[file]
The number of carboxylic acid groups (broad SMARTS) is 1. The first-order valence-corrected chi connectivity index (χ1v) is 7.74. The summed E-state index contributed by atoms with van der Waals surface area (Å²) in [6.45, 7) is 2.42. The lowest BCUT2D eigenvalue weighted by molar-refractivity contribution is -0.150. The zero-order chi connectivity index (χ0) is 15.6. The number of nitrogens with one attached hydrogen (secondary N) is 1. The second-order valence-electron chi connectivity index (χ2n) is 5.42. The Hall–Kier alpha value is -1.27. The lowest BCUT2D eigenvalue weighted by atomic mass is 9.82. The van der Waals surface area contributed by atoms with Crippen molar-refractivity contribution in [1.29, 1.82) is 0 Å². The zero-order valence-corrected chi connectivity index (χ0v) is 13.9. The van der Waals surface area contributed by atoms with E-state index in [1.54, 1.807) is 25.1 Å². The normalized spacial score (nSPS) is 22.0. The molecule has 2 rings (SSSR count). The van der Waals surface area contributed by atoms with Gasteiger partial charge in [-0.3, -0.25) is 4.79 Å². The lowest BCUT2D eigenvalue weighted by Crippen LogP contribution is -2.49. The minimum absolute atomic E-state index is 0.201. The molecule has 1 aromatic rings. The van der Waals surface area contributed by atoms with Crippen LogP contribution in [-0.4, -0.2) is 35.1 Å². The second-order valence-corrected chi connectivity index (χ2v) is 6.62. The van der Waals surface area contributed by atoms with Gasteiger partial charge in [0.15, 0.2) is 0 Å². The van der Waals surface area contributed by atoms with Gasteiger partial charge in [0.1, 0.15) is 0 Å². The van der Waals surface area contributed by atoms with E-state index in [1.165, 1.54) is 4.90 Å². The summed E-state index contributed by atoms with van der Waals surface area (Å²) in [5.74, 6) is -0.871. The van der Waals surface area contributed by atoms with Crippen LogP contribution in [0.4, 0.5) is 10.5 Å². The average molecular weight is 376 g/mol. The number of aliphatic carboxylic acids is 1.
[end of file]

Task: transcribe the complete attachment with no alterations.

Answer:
The number of carboxylic acid groups (broad SMARTS) is 1. The first-order valence-corrected chi connectivity index (χ1v) is 7.74. The summed E-state index contributed by atoms with van der Waals surface area (Å²) in [6.45, 7) is 2.42. The lowest BCUT2D eigenvalue weighted by molar-refractivity contribution is -0.150. The zero-order chi connectivity index (χ0) is 15.6. The number of nitrogens with one attached hydrogen (secondary N) is 1. The second-order valence-electron chi connectivity index (χ2n) is 5.42. The Hall–Kier alpha value is -1.27. The lowest BCUT2D eigenvalue weighted by atomic mass is 9.82. The van der Waals surface area contributed by atoms with Crippen molar-refractivity contribution in [1.29, 1.82) is 0 Å². The zero-order valence-corrected chi connectivity index (χ0v) is 13.9. The van der Waals surface area contributed by atoms with E-state index in [1.54, 1.807) is 25.1 Å². The normalized spacial score (nSPS) is 22.0. The molecule has 2 rings (SSSR count). The van der Waals surface area contributed by atoms with Gasteiger partial charge in [-0.3, -0.25) is 4.79 Å². The lowest BCUT2D eigenvalue weighted by Crippen LogP contribution is -2.49. The minimum absolute atomic E-state index is 0.201. The molecule has 1 aromatic rings. The van der Waals surface area contributed by atoms with Crippen LogP contribution in [-0.4, -0.2) is 35.1 Å². The second-order valence-corrected chi connectivity index (χ2v) is 6.62. The van der Waals surface area contributed by atoms with Gasteiger partial charge in [0.15, 0.2) is 0 Å². The van der Waals surface area contributed by atoms with Gasteiger partial charge in [0.1, 0.15) is 0 Å². The van der Waals surface area contributed by atoms with E-state index in [1.165, 1.54) is 4.90 Å². The summed E-state index contributed by atoms with van der Waals surface area (Å²) in [5.74, 6) is -0.871. The van der Waals surface area contributed by atoms with Crippen LogP contribution in [0.4, 0.5) is 10.5 Å². The average molecular weight is 376 g/mol. The number of aliphatic carboxylic acids is 1.